Frances Keenan is a member of Kettering Quaker meeting. A Scot born and bred, she has lived, worked and studied most of her adult life in England, notwithstanding six years in Australia in the 1970s. Her spiritual journey, likewise, has traversed sectarianism and crossed borders to find Ecumenism wearing a Quaker hat!
Reflection: Peace means the same in any language
I feel blessed and privileged to have had the opportunity to work as a volunteer teacher and Friend in Residence (in my early 60s) at Brummana High School (BHS) in the Lebanon for the 2008-09 academic year. I can honestly say it has been both a spiritually enlightening and culturally edifying experience for me, for which I am profoundly grateful.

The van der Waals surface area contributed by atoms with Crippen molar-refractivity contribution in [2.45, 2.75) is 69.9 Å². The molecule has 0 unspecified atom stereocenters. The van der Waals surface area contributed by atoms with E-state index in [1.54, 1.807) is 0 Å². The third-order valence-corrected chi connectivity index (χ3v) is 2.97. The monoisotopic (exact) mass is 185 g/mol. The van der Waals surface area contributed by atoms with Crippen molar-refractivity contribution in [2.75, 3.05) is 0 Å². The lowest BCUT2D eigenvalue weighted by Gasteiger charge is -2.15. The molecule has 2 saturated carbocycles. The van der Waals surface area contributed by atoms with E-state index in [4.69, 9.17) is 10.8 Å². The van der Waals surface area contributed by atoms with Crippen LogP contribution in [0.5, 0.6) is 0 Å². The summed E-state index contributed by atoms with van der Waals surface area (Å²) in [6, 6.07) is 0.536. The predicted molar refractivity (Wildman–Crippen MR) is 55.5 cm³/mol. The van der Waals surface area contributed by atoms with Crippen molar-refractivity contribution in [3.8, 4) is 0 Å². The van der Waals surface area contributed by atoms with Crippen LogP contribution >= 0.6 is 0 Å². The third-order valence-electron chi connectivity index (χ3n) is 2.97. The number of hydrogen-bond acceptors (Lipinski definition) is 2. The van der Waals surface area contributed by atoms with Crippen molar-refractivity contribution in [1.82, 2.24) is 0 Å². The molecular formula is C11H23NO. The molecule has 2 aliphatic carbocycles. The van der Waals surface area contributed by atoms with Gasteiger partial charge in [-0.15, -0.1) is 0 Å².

That said, my first and last impression and feeling was of a profound and lasting sadness that permeates this war-torn country even though the friendliness and joie de vivre of the Lebanese in general, and multi-national students at BHS in particular, was often quite overwhelming. However, digging deeper at the personal level revealed the awful scars of years of conflict: the fears, stress, suffering, loss and anger amidst an incredible determination that Lebanon was not going to be occupied again and that their culture, heritage, religions, cuisine and way of life were theirs to celebrate and protect by whatever means. The loyalty of students to their school and friends within it was clearly genuine and very important to their lives. These students included Lebanese day pupils along with the boarders from across the Middle East, with some from Europe, Asia and America: both Christians and Muslims of many sects. I think it would be incorrect to say that BHS today is a Quaker School, but it certainly is one based on Quaker values, ethics and practice despite all the upheavals and traumas of years of wars that has damaged people’s lives, well-being, trust and hope, as well as the infrastructure, economy, security, and institutions of Lebanon. The school motto ‒ “I serve” ‒ is respected, understood, valued and practised. Sunday Meeting for Worship is held within the school campus and kept alive by the relatives of the original founder (Theophilus Waldmeier [1832-1915] a convinced Quaker) and by Quaker visitors to Lebanon. Whilst students are noticeable by their absence at Meeting, it is wonderful to witness the population of multi-race, multi-faith students ‒ rich and poor alike ‒ all studying, playing, and socialising together during the week. That alone seems a valuable lesson for life: living peaceably and fruitfully with others and with difference. It was good to see several minutes of silent reflection practised before commencement at the weekly students’ assemblies.